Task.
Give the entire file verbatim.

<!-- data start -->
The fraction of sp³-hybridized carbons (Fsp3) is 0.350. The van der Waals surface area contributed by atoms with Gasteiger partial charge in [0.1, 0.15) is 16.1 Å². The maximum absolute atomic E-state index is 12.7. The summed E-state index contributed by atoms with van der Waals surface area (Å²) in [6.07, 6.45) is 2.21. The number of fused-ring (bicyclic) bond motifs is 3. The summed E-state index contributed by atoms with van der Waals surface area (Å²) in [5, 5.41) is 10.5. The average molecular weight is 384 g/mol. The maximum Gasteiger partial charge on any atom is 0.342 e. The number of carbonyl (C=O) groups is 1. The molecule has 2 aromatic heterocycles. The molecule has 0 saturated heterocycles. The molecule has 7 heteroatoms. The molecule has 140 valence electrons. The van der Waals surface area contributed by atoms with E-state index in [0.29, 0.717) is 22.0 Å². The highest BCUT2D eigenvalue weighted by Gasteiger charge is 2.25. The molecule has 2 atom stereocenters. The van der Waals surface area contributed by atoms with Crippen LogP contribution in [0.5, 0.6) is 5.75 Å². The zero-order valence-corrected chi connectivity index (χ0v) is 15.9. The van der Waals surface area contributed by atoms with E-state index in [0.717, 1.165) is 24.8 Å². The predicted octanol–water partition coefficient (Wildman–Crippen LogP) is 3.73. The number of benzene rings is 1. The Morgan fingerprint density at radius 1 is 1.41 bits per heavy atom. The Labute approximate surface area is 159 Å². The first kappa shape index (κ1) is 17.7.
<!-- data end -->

The fraction of sp³-hybridized carbons (Fsp3) is 0.350. The van der Waals surface area contributed by atoms with Gasteiger partial charge in [0.1, 0.15) is 16.1 Å². The maximum absolute atomic E-state index is 12.7. The summed E-state index contributed by atoms with van der Waals surface area (Å²) in [6.07, 6.45) is 2.21. The number of fused-ring (bicyclic) bond motifs is 3. The summed E-state index contributed by atoms with van der Waals surface area (Å²) in [5, 5.41) is 10.5. The average molecular weight is 384 g/mol. The maximum Gasteiger partial charge on any atom is 0.342 e. The number of carbonyl (C=O) groups is 1. The molecule has 2 aromatic heterocycles. The molecule has 0 saturated heterocycles. The molecule has 7 heteroatoms. The molecule has 140 valence electrons. The van der Waals surface area contributed by atoms with E-state index in [0.29, 0.717) is 22.0 Å². The highest BCUT2D eigenvalue weighted by Gasteiger charge is 2.25. The molecule has 2 atom stereocenters. The van der Waals surface area contributed by atoms with Crippen LogP contribution in [0.5, 0.6) is 5.75 Å². The zero-order valence-corrected chi connectivity index (χ0v) is 15.9. The van der Waals surface area contributed by atoms with E-state index in [0.717, 1.165) is 24.8 Å². The predicted octanol–water partition coefficient (Wildman–Crippen LogP) is 3.73. The number of benzene rings is 1. The Morgan fingerprint density at radius 1 is 1.41 bits per heavy atom. The Labute approximate surface area is 159 Å². The first kappa shape index (κ1) is 17.7.